The debate on bank nationalization in the United States is off to an inauspicious start. Most of the arguing so far is framed in terms of: yes/no, or what kind of in-between strategy can be tried and for how long. This misses the point.
In some important and not good ways, we have already nationalized the financial system.
There’s the direct ownership that the government received through TARP and the reupping with Citi, BoA and some others. These stakes are obviously not (yet) voting stock, but the taxpayer certainly has capital at considerable risk.
Then we have the lines of credit provided by the Federal Reserve which, without a doubt, were instrumental to the survival of almost all major banks during the fall – and arguably remain critical today. The taxpayer has further downside risk here.
And, most importantly perhaps, we have the expansion of the Fed’s balance sheet as it seeks to step in to replace the weakening banks and the drying up of credit markets. In effect, the Fed is becoming a commercial bank as well as a central bank.
The government is essentially taking over the role of intermediation – take funds in and lend them out – for the US economy. This is a form of nationalization, and it will lead to all the lobbying and politically directed credits we have seen in other nationalized financial systems; taking away this credit once the economy starts to recover will not be easy. We have state control of finance without, well, much control over banks or anything else – we can limit executive compensation (maybe) but we don’t get to appoint directors (or replace entire boards) and we have no say in who really runs anything. Responsibility without power sounds accurate.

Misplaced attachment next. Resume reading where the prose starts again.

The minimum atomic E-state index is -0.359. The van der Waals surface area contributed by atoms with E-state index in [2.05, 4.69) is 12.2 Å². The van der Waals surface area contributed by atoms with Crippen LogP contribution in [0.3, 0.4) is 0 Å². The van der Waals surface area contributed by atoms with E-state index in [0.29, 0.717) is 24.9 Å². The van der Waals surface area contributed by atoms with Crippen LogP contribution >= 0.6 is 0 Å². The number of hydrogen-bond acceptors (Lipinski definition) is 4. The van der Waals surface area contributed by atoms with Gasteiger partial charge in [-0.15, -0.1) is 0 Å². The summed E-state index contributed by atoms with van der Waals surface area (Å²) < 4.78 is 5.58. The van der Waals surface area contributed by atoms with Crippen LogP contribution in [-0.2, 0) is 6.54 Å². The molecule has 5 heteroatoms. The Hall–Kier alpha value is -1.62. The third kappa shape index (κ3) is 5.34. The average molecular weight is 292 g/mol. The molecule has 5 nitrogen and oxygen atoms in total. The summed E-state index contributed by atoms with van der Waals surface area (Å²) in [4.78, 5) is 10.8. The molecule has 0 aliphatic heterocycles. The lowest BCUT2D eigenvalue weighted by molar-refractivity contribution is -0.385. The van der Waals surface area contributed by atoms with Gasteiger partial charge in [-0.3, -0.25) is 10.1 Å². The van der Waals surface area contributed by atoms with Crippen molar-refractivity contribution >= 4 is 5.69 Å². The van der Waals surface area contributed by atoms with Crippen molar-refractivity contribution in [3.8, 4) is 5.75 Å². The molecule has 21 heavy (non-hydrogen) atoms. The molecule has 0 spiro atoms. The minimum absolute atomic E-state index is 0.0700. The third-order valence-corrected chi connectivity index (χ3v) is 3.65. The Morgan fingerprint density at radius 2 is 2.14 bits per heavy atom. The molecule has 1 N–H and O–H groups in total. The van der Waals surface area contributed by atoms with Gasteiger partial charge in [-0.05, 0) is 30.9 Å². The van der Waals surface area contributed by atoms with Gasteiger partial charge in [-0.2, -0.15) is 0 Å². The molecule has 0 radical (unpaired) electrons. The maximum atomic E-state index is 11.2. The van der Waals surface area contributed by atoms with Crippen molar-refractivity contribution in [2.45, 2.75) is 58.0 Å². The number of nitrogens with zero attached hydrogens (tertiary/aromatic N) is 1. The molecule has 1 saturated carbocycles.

Why have we de facto nationalized? Because the private credit system – particularly large banks – is weakened and not getting any better. Attempts to deal with the problem banks are apparently blocked by the political power of influential bankers.
How then do we really privatize? By exercising leadership: take over insolvent banks and immediately reprivatize them. The new controlling owners can replace the boards of directors (tell me: why haven’t they resigned already?), and these boards can decide who to keep and who to let go from existing management. The taxpayer retains a significant number of shares (or the option to buy common stock) as a way to ensure upside participation – the economy will one day recover, and that will be a very good day for owners of the remaining banks.
Above all, we need to encourage or, most likely, force the large insolvent banks to break up. Their political power needs to be broken, and the only way to do that is to pull apart their economic empires. It doesn’t have to be done immediately, but it needs to be a clearly stated goal and metric for the entire reprivatization process.